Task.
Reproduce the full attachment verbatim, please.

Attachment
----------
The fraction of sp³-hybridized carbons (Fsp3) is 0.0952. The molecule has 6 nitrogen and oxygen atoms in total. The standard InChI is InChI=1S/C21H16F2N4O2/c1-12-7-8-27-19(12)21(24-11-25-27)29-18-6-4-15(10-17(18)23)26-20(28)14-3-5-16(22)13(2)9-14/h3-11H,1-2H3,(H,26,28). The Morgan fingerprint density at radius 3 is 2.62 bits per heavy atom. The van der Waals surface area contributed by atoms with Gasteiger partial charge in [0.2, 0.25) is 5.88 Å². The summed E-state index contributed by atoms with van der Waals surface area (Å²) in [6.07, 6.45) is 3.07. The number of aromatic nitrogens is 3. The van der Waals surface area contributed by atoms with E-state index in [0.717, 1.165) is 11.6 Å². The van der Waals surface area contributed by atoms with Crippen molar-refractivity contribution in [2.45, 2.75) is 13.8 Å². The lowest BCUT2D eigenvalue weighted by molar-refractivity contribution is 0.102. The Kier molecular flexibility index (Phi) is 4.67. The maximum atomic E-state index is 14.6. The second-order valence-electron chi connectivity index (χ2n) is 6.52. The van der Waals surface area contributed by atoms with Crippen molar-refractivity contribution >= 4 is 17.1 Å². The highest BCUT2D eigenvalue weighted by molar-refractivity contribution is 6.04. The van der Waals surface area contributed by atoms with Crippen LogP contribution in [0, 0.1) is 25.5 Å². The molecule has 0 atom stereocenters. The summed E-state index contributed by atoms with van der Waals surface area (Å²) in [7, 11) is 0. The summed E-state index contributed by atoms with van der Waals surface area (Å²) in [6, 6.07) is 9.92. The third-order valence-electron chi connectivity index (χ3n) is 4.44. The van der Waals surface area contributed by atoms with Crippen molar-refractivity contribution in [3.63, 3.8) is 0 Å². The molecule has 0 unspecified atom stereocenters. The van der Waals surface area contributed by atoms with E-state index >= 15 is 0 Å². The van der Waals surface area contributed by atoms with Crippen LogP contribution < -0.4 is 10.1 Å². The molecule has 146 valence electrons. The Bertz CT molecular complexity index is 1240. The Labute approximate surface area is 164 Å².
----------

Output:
The fraction of sp³-hybridized carbons (Fsp3) is 0.0952. The molecule has 6 nitrogen and oxygen atoms in total. The standard InChI is InChI=1S/C21H16F2N4O2/c1-12-7-8-27-19(12)21(24-11-25-27)29-18-6-4-15(10-17(18)23)26-20(28)14-3-5-16(22)13(2)9-14/h3-11H,1-2H3,(H,26,28). The Morgan fingerprint density at radius 3 is 2.62 bits per heavy atom. The van der Waals surface area contributed by atoms with Gasteiger partial charge in [0.2, 0.25) is 5.88 Å². The summed E-state index contributed by atoms with van der Waals surface area (Å²) in [6.07, 6.45) is 3.07. The number of aromatic nitrogens is 3. The van der Waals surface area contributed by atoms with E-state index in [0.717, 1.165) is 11.6 Å². The van der Waals surface area contributed by atoms with Crippen molar-refractivity contribution in [2.45, 2.75) is 13.8 Å². The lowest BCUT2D eigenvalue weighted by molar-refractivity contribution is 0.102. The Kier molecular flexibility index (Phi) is 4.67. The maximum atomic E-state index is 14.6. The second-order valence-electron chi connectivity index (χ2n) is 6.52. The van der Waals surface area contributed by atoms with Crippen molar-refractivity contribution >= 4 is 17.1 Å². The highest BCUT2D eigenvalue weighted by molar-refractivity contribution is 6.04. The van der Waals surface area contributed by atoms with Crippen LogP contribution in [0, 0.1) is 25.5 Å². The molecule has 0 atom stereocenters. The summed E-state index contributed by atoms with van der Waals surface area (Å²) in [7, 11) is 0. The summed E-state index contributed by atoms with van der Waals surface area (Å²) in [6, 6.07) is 9.92. The third-order valence-electron chi connectivity index (χ3n) is 4.44. The van der Waals surface area contributed by atoms with Crippen molar-refractivity contribution in [3.63, 3.8) is 0 Å². The molecule has 0 unspecified atom stereocenters. The van der Waals surface area contributed by atoms with E-state index >= 15 is 0 Å². The van der Waals surface area contributed by atoms with Crippen LogP contribution < -0.4 is 10.1 Å². The molecule has 146 valence electrons. The Bertz CT molecular complexity index is 1240. The Labute approximate surface area is 164 Å².